Martin and I stayed in an apartment above a canal; the little courtyard even had its own portal to the canal. At night, we could hear gondoliers singing, lovers laughing and Italian families having dramatic conversations.
We were determined to live like a Venetian, despite all the tourists. We quickly managed to make Venice our home when we found the little neighborhood grocery store, the fruit and vegetable stand and the bakery. Three flights up the stairs to the loft apartment didn’t phase us, since we have grown used to arriving at our abode breathless; many flights of stairs per day is a way of life.
Venice was quite cold and alternated between a few sunny days and days of rain. Regardless of the weather, we gleefully immersed ourselves in the art, history and beauty of the city. Venice in autumn had a special kind of light.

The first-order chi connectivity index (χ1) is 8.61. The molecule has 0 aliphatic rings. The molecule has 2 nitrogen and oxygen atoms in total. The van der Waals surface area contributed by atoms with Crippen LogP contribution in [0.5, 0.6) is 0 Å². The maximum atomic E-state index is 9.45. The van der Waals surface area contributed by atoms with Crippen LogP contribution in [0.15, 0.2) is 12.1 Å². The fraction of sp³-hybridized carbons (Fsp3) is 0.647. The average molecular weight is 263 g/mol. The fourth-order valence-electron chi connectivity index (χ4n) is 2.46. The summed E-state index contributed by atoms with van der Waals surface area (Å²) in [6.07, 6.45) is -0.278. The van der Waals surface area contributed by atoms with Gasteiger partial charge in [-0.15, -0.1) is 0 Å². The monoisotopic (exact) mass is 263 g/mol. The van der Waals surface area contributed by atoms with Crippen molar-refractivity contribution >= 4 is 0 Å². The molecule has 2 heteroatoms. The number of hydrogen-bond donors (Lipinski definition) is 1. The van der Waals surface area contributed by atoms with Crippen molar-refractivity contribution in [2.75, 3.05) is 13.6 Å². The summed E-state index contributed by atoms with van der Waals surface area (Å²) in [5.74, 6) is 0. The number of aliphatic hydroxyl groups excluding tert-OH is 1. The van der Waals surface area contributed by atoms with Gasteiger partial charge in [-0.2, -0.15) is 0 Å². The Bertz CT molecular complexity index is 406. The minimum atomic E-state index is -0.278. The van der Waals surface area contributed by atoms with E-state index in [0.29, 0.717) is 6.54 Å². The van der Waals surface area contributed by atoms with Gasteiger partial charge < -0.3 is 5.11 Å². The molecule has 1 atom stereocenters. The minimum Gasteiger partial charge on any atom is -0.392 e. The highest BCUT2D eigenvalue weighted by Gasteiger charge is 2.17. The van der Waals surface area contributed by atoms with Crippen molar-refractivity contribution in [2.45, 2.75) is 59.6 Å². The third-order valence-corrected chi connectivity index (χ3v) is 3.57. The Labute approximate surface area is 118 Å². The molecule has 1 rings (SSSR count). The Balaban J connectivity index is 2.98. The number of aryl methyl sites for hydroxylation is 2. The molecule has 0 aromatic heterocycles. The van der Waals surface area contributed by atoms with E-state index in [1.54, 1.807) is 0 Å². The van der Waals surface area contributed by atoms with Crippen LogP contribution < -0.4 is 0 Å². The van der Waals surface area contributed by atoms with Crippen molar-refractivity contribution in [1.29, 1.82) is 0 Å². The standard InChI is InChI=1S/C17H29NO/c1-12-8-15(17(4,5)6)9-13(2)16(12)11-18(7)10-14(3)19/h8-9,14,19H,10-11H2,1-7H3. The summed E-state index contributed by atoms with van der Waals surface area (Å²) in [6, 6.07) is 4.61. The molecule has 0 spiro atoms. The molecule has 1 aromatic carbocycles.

Everyone in Europe wears scarves; it is quite the fashion item. So I, too, wrapped my neck fashionably and stayed warm. The incredibly good food in Venice kept us going. One of our favorite restaurants was right in our little courtyard.
On our last night, we went to a performance of selections from operas by Venetian composers, in a small theater with singers and musicians in 17th century costume. We loved it. In the morning, we had the unusual experience of taking the boat to the airport.
Vernazza is my favorite of all the five Cinque Terre villages. My pictures tell it best.
Martin and I did the two-hour hike from Monterosso al Mare to Vernazza, and as we approached the village, we were greeted by a pleasant surprise: there on our path was our favorite restaurant from two days ago. We practically fell into the arms of the waiter as we gratefully entered the terrace. A fresh breeze greeted us. The sea was glistening hundreds of feet below the bluff, absolutely jaw-dropping. When we recovered control of our jaw muscles, we dove into the best bruschetta in Italy.